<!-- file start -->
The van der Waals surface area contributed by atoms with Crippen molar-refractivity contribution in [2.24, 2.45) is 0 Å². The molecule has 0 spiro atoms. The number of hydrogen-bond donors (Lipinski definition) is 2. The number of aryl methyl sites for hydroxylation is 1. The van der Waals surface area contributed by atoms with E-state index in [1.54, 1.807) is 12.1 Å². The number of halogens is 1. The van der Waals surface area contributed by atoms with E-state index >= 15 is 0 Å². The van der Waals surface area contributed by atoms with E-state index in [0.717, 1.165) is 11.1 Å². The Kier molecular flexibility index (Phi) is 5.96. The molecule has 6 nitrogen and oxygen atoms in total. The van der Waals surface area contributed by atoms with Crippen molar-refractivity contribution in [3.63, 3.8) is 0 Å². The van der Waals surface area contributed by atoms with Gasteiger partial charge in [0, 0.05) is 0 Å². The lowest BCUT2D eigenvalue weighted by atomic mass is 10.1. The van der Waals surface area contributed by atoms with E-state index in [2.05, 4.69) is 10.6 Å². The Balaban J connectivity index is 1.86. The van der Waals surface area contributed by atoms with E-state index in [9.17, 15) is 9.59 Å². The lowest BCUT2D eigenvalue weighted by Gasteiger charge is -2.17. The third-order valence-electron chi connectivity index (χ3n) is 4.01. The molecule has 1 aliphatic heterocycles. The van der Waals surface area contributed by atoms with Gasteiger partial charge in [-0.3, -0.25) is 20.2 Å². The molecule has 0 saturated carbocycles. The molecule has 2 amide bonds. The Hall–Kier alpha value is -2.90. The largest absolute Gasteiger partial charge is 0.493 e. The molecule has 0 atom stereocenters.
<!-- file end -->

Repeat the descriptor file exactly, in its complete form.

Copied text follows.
The van der Waals surface area contributed by atoms with Crippen molar-refractivity contribution in [2.24, 2.45) is 0 Å². The molecule has 0 spiro atoms. The number of hydrogen-bond donors (Lipinski definition) is 2. The number of aryl methyl sites for hydroxylation is 1. The van der Waals surface area contributed by atoms with E-state index in [1.54, 1.807) is 12.1 Å². The number of halogens is 1. The van der Waals surface area contributed by atoms with E-state index >= 15 is 0 Å². The van der Waals surface area contributed by atoms with E-state index in [0.717, 1.165) is 11.1 Å². The Kier molecular flexibility index (Phi) is 5.96. The molecule has 6 nitrogen and oxygen atoms in total. The van der Waals surface area contributed by atoms with Crippen molar-refractivity contribution in [3.63, 3.8) is 0 Å². The van der Waals surface area contributed by atoms with Gasteiger partial charge in [0, 0.05) is 0 Å². The lowest BCUT2D eigenvalue weighted by atomic mass is 10.1. The van der Waals surface area contributed by atoms with E-state index in [2.05, 4.69) is 10.6 Å². The Balaban J connectivity index is 1.86. The van der Waals surface area contributed by atoms with E-state index in [9.17, 15) is 9.59 Å². The lowest BCUT2D eigenvalue weighted by Gasteiger charge is -2.17. The third-order valence-electron chi connectivity index (χ3n) is 4.01. The molecule has 1 aliphatic heterocycles. The van der Waals surface area contributed by atoms with Gasteiger partial charge in [-0.3, -0.25) is 20.2 Å². The molecule has 0 saturated carbocycles. The molecule has 2 amide bonds. The Hall–Kier alpha value is -2.90. The largest absolute Gasteiger partial charge is 0.493 e. The molecule has 0 atom stereocenters.